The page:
Jeremy F. Walton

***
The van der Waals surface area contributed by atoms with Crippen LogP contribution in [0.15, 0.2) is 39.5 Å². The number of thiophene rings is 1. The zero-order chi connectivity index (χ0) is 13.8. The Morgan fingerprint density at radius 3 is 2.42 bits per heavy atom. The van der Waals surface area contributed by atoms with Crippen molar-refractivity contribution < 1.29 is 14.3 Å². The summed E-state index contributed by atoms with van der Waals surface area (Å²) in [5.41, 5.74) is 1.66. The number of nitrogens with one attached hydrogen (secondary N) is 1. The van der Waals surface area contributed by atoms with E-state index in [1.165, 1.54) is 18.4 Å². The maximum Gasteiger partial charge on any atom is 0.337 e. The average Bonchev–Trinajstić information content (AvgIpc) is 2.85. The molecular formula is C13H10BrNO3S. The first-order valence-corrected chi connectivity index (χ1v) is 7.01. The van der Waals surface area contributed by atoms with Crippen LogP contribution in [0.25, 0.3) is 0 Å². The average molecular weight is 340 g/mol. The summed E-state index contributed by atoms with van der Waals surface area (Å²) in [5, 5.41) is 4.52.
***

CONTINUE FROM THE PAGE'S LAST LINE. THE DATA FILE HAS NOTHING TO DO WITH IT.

In Autumn 2013, when I first began my CETREN project, “Secular Geographies of Nation and Religion on the Margins of the New Europe: Mosque Communities and Civil Society in Turkey and Croatia,” both my research focus and the bevy of concepts and political commitments informing my research were at a crossroads. I had begun to fine-tune a manuscript based on my dissertation research on Islam, civil society, and secularism in Turkey, and eagerly anticipated expanding my geographical purview to incorporate Islam in the Balkans, especially in Croatia and other former Yugoslav nation-states, even as new developments in Turkey continued to challenge and intrigue me. Intellectually, I had begun to experience acute fatigue in relation to arguments over the sway and effects of secularism, understood not merely as a political method for regulating the proper place and role of religion in the context of the nation-state but, more expansively, as a discursive framework that simultaneously entrenches and problematizes the relationship between “the political” and “the religious.” Nevertheless, the groundbreaking work of anthropologists of Islam and secularism such as Talal Asad, Saba Mahmood, and Hussein Agrama continued to animate the bulk of my thinking. I thus began my tenure at CETREN with the aspiration to complicate the methodological nationalism characteristic of secularism studies by examining how the relatively deterritorialized secular logics of “Europe” affect specific projects of religious pluralism in contexts that are marginal to metropolitan Europe itself. My multi-sited CETREN research on the Tuzluçayır Mosque-Cem House, an Ankara-based project to create an integrated space of worship for Sunni and Alevi Muslims, and the Rijeka New Mosque, a recently constructed mosque for the Bosniak community in the Croatian port city of Rijeka, offered a unique opportunity to pursue these emergent interests. Yet I also soon found that my new research demanded conceptual tools and interlocutors beyond the field of secularism studies itself—in particular, I sought to complement and supplement my earlier focus on secularism with political theorist Wendy Brown’s interrogation of “the governmentality of tolerance” and post-structuralist theories of spatial practice advanced by thinkers such as de Certeau and Lefebvre.